Why Gambia’s Reading Culture Is Dying

The author Ramatoulie Othman/Voice of the Pen

By Madi S. Njie

The President of the Writers Association of The Gambia (WAG) said reading culture is dying in the country.

Dr. Cherno Barry, who is also the Executive Secretary of the National Human Rights Commission, made these remarks at a recent session on Reading of the book entitled: “Risky Paths to Success”, authored by Ramatoulie O. Uthman, WAG Treasurer at the American Corner along Kairaba Avenue.

He further said the reason why people question about your education is that “we are too lazy to read. The reasons why we read is to increase our knowledge, widen your understanding of the world, and grammatical baggage. If you do not read you will not have excellent reading and writing skills.

“Reading makes you to be tolerant. If you don’t read you perish, you become emotional. You don’t have to be intelligent or hold a BA to write books. Reading inspires you,” he said.

Hassoum Ceesay Historian, longest serving Curator and Director General of the National Council for Arts and Culture (NCAC) for his part spoke on the importance of reading, noting that some people possess BA, Degree, etc but to write a normal letter is a problem, adding that the same thing affects the newsrooms in The Gambia. “That is why reading is good,” he said.

Commenting on the book authored by Ramatoulie Uthman he said “the lessons learned is that we have to make our country livable; we have to build our homeland” he said.

He explained among others that Madam Uthman portrays in her that we can make it at home, without risking our lives through irregular migrations.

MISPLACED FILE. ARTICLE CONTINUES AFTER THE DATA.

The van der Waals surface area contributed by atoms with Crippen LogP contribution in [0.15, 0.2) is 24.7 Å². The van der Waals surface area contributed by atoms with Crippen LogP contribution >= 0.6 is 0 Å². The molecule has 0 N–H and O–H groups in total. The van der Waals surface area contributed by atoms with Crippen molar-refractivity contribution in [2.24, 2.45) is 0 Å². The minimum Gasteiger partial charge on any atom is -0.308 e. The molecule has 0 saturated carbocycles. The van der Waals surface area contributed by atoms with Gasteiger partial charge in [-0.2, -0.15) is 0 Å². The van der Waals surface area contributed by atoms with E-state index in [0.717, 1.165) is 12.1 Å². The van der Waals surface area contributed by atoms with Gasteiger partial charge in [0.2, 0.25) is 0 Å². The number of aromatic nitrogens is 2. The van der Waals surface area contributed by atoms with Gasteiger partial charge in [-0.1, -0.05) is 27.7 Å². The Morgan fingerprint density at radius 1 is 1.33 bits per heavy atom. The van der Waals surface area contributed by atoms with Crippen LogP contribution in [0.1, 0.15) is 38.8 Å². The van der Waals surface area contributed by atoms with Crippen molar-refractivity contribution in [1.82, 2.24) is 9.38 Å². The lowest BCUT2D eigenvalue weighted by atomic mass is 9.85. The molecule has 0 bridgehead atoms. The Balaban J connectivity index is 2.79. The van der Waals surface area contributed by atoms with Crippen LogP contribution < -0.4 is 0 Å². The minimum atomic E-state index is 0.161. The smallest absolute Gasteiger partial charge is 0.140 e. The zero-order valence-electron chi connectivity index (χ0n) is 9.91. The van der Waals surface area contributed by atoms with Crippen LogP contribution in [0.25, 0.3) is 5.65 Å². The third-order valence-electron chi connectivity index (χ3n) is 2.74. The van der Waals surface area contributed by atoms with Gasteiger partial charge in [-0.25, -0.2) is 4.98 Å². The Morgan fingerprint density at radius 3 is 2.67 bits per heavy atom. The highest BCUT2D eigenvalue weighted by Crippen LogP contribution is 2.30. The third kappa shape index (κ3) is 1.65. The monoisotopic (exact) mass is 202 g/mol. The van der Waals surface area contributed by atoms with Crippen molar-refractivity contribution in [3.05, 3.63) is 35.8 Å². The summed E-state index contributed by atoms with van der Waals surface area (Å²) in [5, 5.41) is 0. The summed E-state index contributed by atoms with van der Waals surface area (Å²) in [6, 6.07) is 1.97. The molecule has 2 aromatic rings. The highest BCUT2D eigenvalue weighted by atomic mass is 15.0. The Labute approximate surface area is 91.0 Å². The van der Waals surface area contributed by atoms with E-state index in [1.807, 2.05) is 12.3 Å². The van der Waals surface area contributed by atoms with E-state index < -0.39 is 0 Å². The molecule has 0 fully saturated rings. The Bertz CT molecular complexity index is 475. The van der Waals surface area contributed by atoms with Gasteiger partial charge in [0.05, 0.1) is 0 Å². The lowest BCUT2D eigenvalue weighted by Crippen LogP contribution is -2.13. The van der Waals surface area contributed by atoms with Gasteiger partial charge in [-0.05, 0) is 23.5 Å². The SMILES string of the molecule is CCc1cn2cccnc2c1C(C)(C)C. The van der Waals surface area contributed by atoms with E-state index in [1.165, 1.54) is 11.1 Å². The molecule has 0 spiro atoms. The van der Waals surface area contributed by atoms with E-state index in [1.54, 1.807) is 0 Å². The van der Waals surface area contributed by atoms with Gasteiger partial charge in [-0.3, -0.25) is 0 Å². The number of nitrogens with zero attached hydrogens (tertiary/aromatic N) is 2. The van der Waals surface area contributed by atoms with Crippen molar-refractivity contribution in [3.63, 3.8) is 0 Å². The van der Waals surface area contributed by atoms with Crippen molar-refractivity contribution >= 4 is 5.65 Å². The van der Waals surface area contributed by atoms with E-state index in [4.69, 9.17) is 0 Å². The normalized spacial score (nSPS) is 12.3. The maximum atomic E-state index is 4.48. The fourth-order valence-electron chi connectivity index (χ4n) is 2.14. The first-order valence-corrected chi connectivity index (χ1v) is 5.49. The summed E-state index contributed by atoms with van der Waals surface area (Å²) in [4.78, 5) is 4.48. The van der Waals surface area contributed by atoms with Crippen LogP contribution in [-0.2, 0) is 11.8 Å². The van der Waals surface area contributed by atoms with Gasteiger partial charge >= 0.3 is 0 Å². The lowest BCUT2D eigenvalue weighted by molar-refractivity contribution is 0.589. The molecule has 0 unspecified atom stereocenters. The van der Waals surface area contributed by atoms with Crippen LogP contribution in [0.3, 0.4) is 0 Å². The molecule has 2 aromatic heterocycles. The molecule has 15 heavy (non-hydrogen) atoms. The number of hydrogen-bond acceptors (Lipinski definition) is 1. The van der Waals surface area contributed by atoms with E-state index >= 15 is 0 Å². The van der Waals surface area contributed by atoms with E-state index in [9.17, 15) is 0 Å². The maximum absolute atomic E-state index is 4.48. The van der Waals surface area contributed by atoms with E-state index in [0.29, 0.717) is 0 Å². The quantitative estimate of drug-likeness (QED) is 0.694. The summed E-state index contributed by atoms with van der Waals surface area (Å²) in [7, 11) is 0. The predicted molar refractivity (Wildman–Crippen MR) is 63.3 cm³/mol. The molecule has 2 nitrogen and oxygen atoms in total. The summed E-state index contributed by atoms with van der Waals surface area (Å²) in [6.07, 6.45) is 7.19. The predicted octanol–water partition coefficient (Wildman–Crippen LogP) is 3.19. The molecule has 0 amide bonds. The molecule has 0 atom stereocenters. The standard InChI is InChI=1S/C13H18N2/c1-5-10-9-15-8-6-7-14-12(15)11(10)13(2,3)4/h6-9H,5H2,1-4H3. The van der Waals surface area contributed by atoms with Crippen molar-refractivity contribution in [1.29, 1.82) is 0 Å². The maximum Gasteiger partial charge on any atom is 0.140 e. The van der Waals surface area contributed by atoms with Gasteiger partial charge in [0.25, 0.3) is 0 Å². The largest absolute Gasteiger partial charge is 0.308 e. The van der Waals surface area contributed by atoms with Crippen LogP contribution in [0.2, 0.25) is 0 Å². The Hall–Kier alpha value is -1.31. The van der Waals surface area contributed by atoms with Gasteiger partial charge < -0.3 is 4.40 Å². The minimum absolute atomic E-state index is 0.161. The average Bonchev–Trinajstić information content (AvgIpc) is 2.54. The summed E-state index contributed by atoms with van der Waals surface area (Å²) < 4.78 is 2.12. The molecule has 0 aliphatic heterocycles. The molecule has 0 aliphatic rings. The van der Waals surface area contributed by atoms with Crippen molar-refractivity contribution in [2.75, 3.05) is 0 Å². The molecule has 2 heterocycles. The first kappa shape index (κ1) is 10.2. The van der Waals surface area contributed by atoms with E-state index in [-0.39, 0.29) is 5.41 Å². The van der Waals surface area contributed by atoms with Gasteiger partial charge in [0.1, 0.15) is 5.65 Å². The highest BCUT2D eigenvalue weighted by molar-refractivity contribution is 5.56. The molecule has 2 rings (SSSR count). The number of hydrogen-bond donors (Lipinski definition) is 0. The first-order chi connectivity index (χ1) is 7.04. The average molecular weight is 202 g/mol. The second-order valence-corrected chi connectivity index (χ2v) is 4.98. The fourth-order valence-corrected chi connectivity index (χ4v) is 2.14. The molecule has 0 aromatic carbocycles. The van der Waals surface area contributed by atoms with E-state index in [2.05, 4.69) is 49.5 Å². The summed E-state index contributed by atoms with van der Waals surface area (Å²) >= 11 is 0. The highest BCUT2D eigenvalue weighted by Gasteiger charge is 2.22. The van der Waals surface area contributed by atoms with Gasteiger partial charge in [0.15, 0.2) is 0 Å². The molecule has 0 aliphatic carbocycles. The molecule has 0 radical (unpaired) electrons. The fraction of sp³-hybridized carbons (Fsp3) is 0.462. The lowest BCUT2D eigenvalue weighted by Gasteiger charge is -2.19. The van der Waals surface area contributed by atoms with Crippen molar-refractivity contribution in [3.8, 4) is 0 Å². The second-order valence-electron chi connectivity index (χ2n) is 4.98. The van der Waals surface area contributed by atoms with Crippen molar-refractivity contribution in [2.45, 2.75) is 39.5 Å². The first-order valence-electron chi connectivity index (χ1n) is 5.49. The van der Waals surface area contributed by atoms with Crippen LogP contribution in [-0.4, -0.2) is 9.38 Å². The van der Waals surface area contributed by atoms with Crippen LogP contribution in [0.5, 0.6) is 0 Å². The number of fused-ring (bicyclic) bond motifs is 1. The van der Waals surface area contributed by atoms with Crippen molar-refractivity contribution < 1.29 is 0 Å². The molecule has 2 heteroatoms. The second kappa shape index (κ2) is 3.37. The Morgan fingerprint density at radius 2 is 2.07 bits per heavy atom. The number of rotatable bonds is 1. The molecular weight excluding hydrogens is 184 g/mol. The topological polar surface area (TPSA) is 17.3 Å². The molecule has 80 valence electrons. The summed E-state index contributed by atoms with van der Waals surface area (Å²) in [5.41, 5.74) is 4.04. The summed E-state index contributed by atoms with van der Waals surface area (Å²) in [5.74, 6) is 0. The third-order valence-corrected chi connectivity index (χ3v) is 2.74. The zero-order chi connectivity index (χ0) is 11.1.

Ramatoulie Uthman said she was motivated to write her book after having experience working with the Social Fare Department, through which she met broken and traumatised families, which compell some family members to risk their lives through the back way to Europe.

She explained that her book portrays how Alasan was abused by his Uncle after taking him from the provinces, which compelled  him to go through the back way, but later returned back home unsuccessful. He found colleagues he left home were successful.. Alasan later learned skills and develop himself upon his return and become successful, but those he left behind were ahead of him.

“I explain how you can rise above your level in my book,” he said.

She among others advised that elders need to transfer knowledge to young ones.

Other speakers include Modou Lamin Sowe- Secretary General – Gambia Writers Association.


One Comment

  1. Foday Camara

    This should not be allowed to happen.When the habit of reading and writting is not nurtured in our children, we are sowing the seeds of being re-colonised and therefore loose our competitiveness on the global platform of self-development.

    First of all in trying to tackle this problem,The negative aspects of our cultures that almost everybody indulged in needs to be addressed.BA holders who are not comfortable in writting a simple letter tells us that there are lots of intellectuals with brainwash education because they gave in to the stereotyped cultural practices that tends to boot out the calculating and reasoning skills out of us.
    Those capabilities can only be developed and improved by learning in the form of reading and writting first before any other quality of human development.

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